United States Supreme Court Hears Oral Argument in Landmark Whistleblower False Claims Act Case

Ruling in Universal Health Services v. U.S. ex rel. Escobar will have major impact in government contract fraud cases.

Washington, D.C. April 19, 2016. The U.S. Supreme Court heard Oral Argument today in a landmark whistleblower case, Universal Health Services v. U.S. ex rel. Escobar, arising under the False Claims Act. The Escobar case will determine how specific government contracts must be to hold fraudsters accountable.

At issue is whether a contractor violates the False Claims Act when it submits a claim for payment to the government by implying that it complied with all material terms of a contract or regulation when, in fact, it did not. In this case, the defendant submitted claims for payment to Medicaid to compensate doctors even though no licensed doctors provided any services.

A large number of pro-business groups submitted multiple friend of the court briefs complaining that the First Circuit’s ruling in this case expands False Claims Act liability and would result in a “parade of horribles” harmful to business.
The National Whistleblower Center (NWC) filed an amicus brief supporting the whistleblower.
“It’s horrifying that government contractors actually argued to the Supreme Court today that they should be paid by the government even when that contractor conceals a basic fact that must be followed to obtain payment,” said David K. Colapinto, General Counsel of the NWC, who observed today’s argument.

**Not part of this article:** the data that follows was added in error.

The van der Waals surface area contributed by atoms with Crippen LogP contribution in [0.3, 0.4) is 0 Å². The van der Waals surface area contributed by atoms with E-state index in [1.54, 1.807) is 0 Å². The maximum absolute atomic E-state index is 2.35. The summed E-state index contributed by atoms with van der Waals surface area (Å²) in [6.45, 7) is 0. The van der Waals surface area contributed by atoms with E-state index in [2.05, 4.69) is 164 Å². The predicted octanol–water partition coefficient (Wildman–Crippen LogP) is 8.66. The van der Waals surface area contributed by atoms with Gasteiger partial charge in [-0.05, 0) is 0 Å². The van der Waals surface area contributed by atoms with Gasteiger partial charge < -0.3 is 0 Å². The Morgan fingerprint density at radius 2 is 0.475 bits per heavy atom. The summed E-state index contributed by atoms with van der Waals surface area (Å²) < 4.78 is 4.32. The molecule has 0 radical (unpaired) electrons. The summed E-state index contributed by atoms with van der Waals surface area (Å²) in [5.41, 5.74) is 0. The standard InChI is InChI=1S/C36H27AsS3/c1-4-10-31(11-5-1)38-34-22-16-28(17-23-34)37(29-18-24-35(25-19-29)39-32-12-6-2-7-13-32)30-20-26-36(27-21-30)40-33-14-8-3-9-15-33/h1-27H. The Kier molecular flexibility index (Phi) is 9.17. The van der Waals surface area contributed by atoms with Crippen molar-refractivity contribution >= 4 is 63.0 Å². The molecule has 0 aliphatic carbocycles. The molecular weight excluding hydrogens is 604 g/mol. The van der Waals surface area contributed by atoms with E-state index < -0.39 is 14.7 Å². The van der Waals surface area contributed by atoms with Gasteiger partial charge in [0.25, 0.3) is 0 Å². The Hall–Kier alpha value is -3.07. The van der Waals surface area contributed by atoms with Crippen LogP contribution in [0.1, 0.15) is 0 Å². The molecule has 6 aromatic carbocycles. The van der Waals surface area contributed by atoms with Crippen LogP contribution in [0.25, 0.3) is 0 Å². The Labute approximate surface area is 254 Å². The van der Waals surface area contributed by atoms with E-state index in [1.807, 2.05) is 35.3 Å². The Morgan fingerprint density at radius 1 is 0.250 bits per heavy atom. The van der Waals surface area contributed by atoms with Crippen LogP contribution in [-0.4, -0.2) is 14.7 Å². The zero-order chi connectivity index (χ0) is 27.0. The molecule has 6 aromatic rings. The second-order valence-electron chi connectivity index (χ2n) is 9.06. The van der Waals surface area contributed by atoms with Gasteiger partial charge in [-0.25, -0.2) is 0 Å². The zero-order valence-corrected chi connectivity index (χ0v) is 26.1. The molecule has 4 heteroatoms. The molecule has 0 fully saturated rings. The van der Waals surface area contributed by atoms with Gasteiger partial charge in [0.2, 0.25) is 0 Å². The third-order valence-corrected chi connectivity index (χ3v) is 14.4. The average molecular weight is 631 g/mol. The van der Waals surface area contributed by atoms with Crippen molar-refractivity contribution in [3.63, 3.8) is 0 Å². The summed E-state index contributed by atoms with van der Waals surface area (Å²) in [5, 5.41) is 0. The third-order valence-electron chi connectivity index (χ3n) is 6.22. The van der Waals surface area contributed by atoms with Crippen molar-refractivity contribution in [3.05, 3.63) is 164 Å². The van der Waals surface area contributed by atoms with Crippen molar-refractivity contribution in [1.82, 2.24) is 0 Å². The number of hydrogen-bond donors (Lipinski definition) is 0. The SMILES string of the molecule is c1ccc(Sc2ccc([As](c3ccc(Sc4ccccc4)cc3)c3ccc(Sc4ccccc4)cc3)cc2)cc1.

“If, like in this case, a defendant knows a doctor is not licensed but submits doctors bills to Medicaid without telling the government that services were not performed by a doctor, that is obvious fraud,” Colapinto said.
Stephen Kohn, Executive Director of the National Whistleblower Center issued the following statement:
“At stake in this case is whether a company that produces grossly defective services leading to the death of Medicaid patients can be held accountable. This case has broad ramifications for all government contracts.”
Several of the Justices were highly skeptical of the contractor’s arguments and expressed concern that a false claim or fraud on the government could not be stated under the facts of this case.
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